To be sure, Ben Carson is an accomplished pediatric neurosurgeon, which obviously means he’s intelligent. It’s just one of the qualities that make him so attractive to the conservative grassroots, which can look past his skin color because he makes the right culture war noises and he was unafraid to voice them in President Obama’s face that one time at a prayer breakfast.

It’s not hard to see why Carson’s veneer of intelligence delights reactionaries. For instance, see the above video in which Carson rationalizes his affection for creationism and other bunk pseudoscience. He’s had a steep learning curve on these issues, for they attract the evangelical right like flies to honey but don’t translate into mainstream acceptability anymore. You can’t compare gay marriage to pedophilia and bestiality, for example, or call the pope antichrist, and expect the Republican Party to rally to your standard these days.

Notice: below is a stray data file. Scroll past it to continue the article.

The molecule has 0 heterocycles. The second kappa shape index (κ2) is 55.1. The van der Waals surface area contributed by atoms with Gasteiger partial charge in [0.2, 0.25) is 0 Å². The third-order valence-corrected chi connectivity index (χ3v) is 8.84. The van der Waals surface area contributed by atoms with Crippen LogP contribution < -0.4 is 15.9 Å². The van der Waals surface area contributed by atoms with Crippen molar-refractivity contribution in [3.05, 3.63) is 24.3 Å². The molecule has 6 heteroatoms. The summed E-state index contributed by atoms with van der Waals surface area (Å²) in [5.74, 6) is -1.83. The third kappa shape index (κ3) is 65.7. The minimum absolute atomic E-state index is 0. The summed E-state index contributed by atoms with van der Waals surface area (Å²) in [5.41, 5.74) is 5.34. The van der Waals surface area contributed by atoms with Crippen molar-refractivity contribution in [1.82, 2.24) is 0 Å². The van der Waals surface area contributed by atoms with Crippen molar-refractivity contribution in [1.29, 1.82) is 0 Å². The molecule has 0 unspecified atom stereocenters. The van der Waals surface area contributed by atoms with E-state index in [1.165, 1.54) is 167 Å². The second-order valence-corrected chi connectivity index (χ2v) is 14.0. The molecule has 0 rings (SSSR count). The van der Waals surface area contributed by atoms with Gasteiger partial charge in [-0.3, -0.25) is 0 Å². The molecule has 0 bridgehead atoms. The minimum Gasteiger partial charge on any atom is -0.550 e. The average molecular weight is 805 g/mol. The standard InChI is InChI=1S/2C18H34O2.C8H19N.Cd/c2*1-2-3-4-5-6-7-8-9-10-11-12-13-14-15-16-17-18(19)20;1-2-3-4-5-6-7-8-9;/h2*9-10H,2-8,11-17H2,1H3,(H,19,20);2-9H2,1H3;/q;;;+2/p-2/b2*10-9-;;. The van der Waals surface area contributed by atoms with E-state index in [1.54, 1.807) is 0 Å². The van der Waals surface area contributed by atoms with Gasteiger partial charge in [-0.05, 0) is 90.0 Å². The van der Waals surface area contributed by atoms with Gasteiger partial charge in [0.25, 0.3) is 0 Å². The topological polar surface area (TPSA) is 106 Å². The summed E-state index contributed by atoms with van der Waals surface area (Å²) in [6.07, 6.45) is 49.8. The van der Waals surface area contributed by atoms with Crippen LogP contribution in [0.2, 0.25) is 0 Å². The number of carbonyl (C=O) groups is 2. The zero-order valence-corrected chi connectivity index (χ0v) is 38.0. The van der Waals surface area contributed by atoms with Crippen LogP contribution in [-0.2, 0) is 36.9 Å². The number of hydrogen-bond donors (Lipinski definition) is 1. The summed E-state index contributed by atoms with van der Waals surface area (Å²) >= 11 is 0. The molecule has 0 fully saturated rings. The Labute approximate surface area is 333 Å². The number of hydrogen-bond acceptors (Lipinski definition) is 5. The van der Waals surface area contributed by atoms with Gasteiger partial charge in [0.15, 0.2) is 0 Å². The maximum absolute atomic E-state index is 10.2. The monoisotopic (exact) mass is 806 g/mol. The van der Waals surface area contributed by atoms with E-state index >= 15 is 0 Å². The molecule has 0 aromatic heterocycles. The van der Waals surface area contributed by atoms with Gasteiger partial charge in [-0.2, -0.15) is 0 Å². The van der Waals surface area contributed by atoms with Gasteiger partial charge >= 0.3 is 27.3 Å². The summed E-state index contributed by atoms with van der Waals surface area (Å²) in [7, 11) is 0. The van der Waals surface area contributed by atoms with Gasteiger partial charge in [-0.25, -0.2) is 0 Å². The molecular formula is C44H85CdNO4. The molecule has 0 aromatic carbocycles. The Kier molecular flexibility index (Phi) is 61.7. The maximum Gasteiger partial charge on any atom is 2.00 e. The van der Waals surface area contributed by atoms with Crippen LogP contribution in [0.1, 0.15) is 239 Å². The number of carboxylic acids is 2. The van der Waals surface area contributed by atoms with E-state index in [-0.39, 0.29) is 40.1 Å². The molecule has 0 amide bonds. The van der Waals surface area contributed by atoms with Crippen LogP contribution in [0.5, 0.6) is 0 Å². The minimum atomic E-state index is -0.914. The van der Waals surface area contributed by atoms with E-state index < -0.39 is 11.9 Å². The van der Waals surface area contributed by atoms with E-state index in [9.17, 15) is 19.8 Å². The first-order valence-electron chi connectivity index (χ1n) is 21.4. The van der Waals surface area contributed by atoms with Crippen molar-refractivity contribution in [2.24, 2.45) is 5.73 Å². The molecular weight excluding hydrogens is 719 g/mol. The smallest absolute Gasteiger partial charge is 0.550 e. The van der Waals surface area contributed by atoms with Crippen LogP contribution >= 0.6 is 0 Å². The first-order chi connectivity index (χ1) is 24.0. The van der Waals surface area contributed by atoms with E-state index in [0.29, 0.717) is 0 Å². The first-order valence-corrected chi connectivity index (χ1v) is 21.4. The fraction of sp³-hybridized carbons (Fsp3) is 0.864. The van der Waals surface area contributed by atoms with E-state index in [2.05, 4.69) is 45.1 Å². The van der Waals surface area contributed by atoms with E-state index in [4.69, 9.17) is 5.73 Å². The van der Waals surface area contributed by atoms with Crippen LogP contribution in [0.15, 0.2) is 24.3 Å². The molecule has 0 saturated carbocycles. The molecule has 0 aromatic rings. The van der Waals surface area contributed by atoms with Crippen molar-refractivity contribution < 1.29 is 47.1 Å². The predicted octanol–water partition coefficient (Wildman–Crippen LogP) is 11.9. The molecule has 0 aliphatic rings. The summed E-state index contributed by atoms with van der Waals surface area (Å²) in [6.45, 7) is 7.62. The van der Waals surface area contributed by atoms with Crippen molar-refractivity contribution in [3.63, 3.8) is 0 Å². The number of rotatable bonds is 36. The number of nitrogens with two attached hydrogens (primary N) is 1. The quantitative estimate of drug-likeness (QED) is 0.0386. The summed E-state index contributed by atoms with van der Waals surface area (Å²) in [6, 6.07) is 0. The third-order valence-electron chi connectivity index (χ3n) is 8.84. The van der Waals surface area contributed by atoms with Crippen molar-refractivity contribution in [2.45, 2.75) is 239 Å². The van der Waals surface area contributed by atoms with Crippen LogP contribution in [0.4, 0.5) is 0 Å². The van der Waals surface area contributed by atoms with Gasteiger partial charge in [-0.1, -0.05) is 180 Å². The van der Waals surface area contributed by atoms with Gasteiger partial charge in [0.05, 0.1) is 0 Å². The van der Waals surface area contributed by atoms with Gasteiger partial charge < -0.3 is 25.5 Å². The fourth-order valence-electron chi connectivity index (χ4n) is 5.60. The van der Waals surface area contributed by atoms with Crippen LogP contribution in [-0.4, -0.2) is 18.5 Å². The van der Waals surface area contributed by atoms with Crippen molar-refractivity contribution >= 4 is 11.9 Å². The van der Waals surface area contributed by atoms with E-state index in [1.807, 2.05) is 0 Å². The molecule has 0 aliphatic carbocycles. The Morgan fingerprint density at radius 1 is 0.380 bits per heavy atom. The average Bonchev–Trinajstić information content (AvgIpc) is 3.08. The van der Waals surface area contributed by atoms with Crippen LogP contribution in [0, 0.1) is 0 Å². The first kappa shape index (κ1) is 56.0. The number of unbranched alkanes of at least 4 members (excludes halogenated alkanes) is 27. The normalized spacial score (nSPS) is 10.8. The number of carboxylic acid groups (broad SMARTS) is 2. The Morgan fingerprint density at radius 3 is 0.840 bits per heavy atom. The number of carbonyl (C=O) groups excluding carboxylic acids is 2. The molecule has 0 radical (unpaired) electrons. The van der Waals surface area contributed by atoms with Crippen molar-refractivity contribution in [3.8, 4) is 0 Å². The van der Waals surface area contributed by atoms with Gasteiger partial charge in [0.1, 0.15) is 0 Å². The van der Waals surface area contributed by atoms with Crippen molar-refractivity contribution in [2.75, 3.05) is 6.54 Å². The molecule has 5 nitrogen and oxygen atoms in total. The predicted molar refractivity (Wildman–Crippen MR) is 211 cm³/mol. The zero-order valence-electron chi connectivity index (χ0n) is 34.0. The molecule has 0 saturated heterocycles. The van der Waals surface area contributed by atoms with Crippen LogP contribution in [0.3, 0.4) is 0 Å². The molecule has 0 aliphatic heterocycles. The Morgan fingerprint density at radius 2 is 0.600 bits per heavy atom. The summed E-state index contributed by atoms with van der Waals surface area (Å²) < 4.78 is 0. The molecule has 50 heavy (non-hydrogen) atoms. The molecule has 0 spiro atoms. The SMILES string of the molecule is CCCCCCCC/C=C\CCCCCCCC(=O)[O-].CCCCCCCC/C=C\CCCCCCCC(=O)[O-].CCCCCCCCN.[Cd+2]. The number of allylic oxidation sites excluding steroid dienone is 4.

Carson also seems to be having severe management issues, and his financial difficulties are indicative of a troubled campaign. Last Friday, the Washington Post reported that Carson has experienced friction with independent organizations that are ostensibly supposed to boost his campaign.

Two independent super PACs designed to help Carson are instead competing directly with Carson’s campaign for donations and volunteers, while campaign chairman Terry Giles resigned last month with the intention of forming a third super PAC.

Giles said he intends to try to convince the other two super PACs, called Run Ben Run and One Vote, to cease operations so that all outside efforts can be coordinated through the new group. But with Carson’s brand a galvanizing force on the right, there are potentially millions of dollars to be raised off his name, and the other super PACs are said to be reluctant to shut down.

“They are going after the same small donors, and we’ve simply got to figure this out or else we are going up against each other the whole time,” Giles said. “I’m planning to sit down with them and explain that.”